4. Louisiana and Georgia: will they go to runoffs?

Depending on what happens in the other key Senate races and how the math breaks down, control of the Senate may not even be known until January.
Former U.S. Secretary of State Hillary Clinton, right, and Senate candidate Mary Landrieu, the incumbent, attended a campaign event together in New Orleans on Nov.1, 2014. There could be a runoff in Louisiana if no candidate gets more than 50 per cent of the vote. (Jonathan Bachman/Reuters)

That's because there could be runoffs in Louisiana and Georgia if no single candidate gets more than 50 per cent of the vote. Those are the rules in those states and it could mean voters will be going to the polls again in Louisiana on Dec.6 and on Jan. 6 in Georgia. The new Congress is scheduled to convene three days before that which means lawmakers may come back to Washington not knowing who is in control of the Senate.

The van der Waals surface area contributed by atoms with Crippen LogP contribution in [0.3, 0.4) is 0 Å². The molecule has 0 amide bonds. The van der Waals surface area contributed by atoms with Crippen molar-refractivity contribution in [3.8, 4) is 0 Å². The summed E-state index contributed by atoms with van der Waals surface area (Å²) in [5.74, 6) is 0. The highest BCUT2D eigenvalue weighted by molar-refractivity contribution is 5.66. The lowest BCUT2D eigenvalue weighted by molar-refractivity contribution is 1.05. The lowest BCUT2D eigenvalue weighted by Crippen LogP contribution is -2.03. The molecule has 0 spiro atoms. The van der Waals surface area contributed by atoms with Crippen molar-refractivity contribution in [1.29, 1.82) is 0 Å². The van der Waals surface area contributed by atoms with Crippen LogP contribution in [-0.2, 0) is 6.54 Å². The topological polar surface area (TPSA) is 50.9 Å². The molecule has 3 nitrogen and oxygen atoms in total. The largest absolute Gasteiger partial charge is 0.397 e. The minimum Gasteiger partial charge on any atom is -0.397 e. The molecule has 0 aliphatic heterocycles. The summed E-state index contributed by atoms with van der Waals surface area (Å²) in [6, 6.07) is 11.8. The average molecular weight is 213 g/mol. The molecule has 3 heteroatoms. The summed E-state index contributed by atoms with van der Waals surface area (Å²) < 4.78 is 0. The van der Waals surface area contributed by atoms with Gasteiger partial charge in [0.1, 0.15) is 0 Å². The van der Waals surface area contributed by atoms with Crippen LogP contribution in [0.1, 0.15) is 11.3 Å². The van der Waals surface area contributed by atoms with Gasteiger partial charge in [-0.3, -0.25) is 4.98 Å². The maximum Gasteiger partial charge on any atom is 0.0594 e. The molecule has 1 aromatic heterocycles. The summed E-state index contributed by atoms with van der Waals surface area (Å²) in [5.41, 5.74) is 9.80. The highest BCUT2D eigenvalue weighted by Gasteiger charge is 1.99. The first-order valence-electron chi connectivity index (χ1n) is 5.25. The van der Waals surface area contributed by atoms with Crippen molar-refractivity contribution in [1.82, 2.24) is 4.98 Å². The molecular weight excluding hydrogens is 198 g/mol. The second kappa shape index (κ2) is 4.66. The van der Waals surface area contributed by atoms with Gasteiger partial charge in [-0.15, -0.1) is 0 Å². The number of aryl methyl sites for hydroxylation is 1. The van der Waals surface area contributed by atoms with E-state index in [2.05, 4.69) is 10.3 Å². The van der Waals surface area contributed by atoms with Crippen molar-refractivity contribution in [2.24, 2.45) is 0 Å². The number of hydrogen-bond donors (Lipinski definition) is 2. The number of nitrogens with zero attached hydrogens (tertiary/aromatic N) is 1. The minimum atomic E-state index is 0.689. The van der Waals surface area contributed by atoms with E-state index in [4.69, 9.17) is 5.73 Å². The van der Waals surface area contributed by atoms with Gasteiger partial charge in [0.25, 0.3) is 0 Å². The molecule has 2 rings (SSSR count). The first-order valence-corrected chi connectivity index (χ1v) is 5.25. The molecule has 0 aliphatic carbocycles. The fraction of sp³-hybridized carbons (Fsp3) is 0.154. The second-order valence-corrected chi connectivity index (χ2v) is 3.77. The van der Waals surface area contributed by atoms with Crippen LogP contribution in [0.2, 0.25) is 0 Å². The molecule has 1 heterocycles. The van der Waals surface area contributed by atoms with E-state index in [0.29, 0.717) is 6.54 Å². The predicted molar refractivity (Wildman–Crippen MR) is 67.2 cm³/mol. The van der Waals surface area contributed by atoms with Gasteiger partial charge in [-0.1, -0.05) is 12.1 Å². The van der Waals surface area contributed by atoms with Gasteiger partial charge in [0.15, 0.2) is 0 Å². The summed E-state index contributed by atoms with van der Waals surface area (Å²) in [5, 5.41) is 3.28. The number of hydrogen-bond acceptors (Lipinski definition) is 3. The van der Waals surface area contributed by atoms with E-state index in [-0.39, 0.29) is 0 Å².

5. Voter turnout

Voter turnout in midterm elections is much lower than in presidential year elections and historically, the Democrats are the ones who suffer. Their base supporters tend to sit at home more than Republicans and this year, with the risk of losing the Senate, Democrats are working especially hard to get out the vote. Republicans, knowing the Senate is within their reach, are pretty excited about this election and are rallying their base. 

6. The election about nothing and everything

This has been called the election about nothing. There's no one issue that is dominating the discourse the way the Affordable Care Act (Obamacare), for example, has in the past. In a way, this election is about a little bit of everything and in certain states, certain issues have been hotly debated. In Colorado, for example, Democratic Senator Mark Udall focused so much on women's issues he was nicknamed "Mark Uterus Udall."